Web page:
She’s trying to understand herself.
Exactly. On paper, it clearly appeared to be a scary incest scene. But what’s taking place is a veil is being lifted. It’s all that she can’t express with a man, she expresses with her mother. It’s like an orgasm, but in the sense of liberation. It’s amazing, but at this moment I could tell how disturbed people were by this. And you don’t see a thing. But the idea of a young woman jumping on the older woman, I think there’s something&nbsp.&nbsp.&nbsp. very hard to admit at that moment. I think it has something to do with the age. If it was a young girl jumping on a younger woman — if the mother was much, much younger — it wouldn’t be so upsetting.

In an earlier interview, you called the film a “parody of melodrama.” What do you mean by that?
The film, in a way, has a very classical structure. There are three real characters you can identify with, you have this climax, it’s a love story. The film could be much more serious if it involved a real love triangle. But instead of being the man and the woman and the husband, it’s the mother and the daughter and the man. So already there’s a certain distance to a classical structure, but the structure is there. There’s a certain ironic distance. You laugh a number of times. Haneke is very close to that, too — the uncomfortable fringe between something you want to be compassionate to and something ironic.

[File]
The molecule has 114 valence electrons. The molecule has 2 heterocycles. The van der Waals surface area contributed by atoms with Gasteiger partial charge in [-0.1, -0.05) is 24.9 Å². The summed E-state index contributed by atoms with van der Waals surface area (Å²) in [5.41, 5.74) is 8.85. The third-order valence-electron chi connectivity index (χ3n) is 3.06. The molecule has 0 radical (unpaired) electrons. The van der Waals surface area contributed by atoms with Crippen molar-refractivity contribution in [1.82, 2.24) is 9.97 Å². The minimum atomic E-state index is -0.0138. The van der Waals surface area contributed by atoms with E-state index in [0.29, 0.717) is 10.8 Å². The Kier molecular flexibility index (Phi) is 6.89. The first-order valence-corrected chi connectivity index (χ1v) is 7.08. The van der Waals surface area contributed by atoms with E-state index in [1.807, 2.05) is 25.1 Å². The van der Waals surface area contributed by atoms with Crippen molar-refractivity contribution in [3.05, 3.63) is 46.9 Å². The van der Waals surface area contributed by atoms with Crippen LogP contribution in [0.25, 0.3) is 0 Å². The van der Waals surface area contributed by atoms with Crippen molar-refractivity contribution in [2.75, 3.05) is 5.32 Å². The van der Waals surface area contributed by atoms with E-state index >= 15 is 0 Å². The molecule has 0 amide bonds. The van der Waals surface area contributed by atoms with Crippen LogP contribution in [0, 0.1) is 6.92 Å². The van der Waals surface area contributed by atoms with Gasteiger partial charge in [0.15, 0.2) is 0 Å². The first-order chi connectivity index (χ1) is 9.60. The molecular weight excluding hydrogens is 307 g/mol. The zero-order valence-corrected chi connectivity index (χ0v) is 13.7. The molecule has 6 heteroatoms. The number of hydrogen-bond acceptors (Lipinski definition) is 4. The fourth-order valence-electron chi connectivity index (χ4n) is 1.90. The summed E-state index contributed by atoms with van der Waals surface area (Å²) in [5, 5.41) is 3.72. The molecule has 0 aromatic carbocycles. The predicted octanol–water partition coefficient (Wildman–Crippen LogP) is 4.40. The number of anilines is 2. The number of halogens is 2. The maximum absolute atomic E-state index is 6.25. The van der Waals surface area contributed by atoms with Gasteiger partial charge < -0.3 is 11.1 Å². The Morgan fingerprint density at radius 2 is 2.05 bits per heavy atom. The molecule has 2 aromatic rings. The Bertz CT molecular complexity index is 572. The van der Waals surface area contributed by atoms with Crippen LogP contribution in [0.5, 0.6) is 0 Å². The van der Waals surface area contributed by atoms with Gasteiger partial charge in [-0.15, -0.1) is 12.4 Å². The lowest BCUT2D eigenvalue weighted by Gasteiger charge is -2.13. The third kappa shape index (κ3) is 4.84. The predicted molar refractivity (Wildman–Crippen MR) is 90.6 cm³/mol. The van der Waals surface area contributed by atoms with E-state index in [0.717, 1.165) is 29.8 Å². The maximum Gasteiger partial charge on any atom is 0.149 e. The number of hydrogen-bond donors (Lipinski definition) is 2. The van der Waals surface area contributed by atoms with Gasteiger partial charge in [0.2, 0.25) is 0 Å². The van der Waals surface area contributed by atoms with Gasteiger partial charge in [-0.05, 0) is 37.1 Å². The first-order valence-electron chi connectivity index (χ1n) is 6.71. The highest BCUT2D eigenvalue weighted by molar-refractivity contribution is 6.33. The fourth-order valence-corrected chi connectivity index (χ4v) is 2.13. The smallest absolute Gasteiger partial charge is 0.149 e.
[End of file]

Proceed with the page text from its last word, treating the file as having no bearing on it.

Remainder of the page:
Debra Winger recently returned to films after a six-year hiatus; she said there weren’t roles for over-40 women that interested her. You, on the other hand, have had some of your best roles after 35. Do you attribute that to cultural differences or good luck? If you were an American actress, might you have dropped out?
But look at Sissy Spacek this year. She’s more than 40, and she found a good role, no? I think it depends on the actress. Although Debra Winger is definitely a great actress. I don’t know. I have no idea about that. It’s not an issue for me.

You have no complaints?
None. Debra Winger should come to France. We’d take good care of her.

The Piano Teacher opened in New York on March 29.